WILLIAMS: Right. I mean, and what we're doing is--yeah. What we're doing is effectively turning another sector of the environment, now the air, the atmosphere itself that we breathe, into an exchangeable commodity. And so it now becomes a profitable thing to trade in the atmosphere. And from a philosophical perspective, is that where we want to go?

JAY: Well, if one forgets the philosophical side, if you're just really pragmatic and say, okay, anything at this point that's effective is a good thing, is there a way to structure this in some way that makes use of the for-profit mechanism to deal with the threat?

WILLIAMS: I mean, I think there've been a number of different proposals. James Hansen came with a--basically, up with the idea that things would be taxed at source. So wherever the mine is or wherever the power station is, they would get taxed for that pollution. And the money that was raised would go back as a rebate 100 percent to the American population in this example. And so that is one proposal that I think is worth considering.

But if you're talking about giving money back to ordinary Americans from the corporations, that would meet enormous political resistance, which takes us back to the need for some kind of political reorientation of social power in the country to even get something like that. I mean, I think fundamentally what we're talking about is the need for government to set targets and regulate the coal industry, for example, out of existence, because the real war on coal, as was pointed out by Paul Krugman recently, is not by environmentalists; it's by the coal corporations. They're the ones who are cutting back on coal miners all the time and have been doing so for a whole number of years. And it's obviously a dangerous job. We would want to employ those people in well-trained other positions. And I think that those things would exist when you think about the infrastructure in the United States that just got a D+ from the Corps of Civil Engineers.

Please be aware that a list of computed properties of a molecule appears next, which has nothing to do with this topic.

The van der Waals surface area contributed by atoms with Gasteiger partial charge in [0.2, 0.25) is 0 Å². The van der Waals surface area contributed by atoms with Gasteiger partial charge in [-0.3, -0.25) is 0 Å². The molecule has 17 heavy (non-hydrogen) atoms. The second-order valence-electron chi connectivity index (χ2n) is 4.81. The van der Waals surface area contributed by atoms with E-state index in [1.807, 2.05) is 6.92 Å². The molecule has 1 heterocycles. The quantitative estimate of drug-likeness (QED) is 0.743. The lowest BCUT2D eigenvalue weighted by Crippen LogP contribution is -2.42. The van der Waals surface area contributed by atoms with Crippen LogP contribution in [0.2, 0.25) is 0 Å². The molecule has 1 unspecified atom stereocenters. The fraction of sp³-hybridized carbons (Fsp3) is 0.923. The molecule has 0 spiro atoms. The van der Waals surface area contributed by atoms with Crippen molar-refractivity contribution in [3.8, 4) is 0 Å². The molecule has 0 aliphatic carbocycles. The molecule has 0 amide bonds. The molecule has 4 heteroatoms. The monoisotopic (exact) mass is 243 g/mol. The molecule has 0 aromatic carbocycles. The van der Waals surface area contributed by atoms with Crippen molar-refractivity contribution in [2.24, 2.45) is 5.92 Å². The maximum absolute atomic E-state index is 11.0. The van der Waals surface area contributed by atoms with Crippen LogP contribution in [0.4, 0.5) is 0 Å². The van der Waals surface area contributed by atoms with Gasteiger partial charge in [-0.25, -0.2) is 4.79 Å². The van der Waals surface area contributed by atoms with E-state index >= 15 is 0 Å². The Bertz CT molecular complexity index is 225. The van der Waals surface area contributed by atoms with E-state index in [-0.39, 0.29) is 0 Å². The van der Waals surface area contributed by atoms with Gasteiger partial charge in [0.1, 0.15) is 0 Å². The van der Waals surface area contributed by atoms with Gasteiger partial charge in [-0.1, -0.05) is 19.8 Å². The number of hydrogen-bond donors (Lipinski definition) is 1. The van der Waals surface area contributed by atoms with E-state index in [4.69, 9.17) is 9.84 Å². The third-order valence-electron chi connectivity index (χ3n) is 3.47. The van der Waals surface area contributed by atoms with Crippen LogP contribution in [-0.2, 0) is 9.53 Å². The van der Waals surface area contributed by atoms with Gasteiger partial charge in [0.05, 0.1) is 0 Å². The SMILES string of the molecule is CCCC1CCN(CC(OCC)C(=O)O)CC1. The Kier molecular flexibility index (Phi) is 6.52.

JAY: So in Chris's piece that I've been referring to, he writes:

"However, what really hammered the last nail into the coffin labeled 'fossil fuel corporations' and presumably stock markets the world over, and the reason I was so avidly fixated on the opening of Wall Street, was for the first time, the IPCC report put a budget on carbon.

"The report indicated that, if we are to have any chance of staying below the crucial limit of two degrees Celsius of warming, we could only burn a maximum of 800-880 gigatonnes of carbon (GtC). As we have already set fire to 531 GtC as of 2011, and added that carbon to the atmosphere and oceans, we're only left with approximately 350 GtC leeway.

So a little further down, Chris writes:

"How does that number compare to how much we've discovered and as is calculated in the reserves of fossil fuel companies and those held by governments, and hence the basis for their valuation on stock markets around the world? According to the Carbon Tracker Initiative report cited above, that number is 2795 GtCO2, 65% of which is from the most abundant and polluting source, coal.

"The portion of reserves controlled by the top 100 coal and top 100 oil and gas companies is 745 GtCO2."

So we only have 350 gigatons that we can put in without going past this most dangerous point. What does that mean in terms of the value of what these companies have? And more importantly, as James Hansen's pointed out, this is very much about coal when it comes to the United States.

WILLIAMS: Yep. Coal--the United States has been described as the Saudi Arabia of coal. It has enormous amounts of it. And coal use domestically has gone down, which is actually why the United States' emissions have also decreased. And we're already halfway to the emission limits that Obama just announced. So then it's not very ambitious, actually, at all.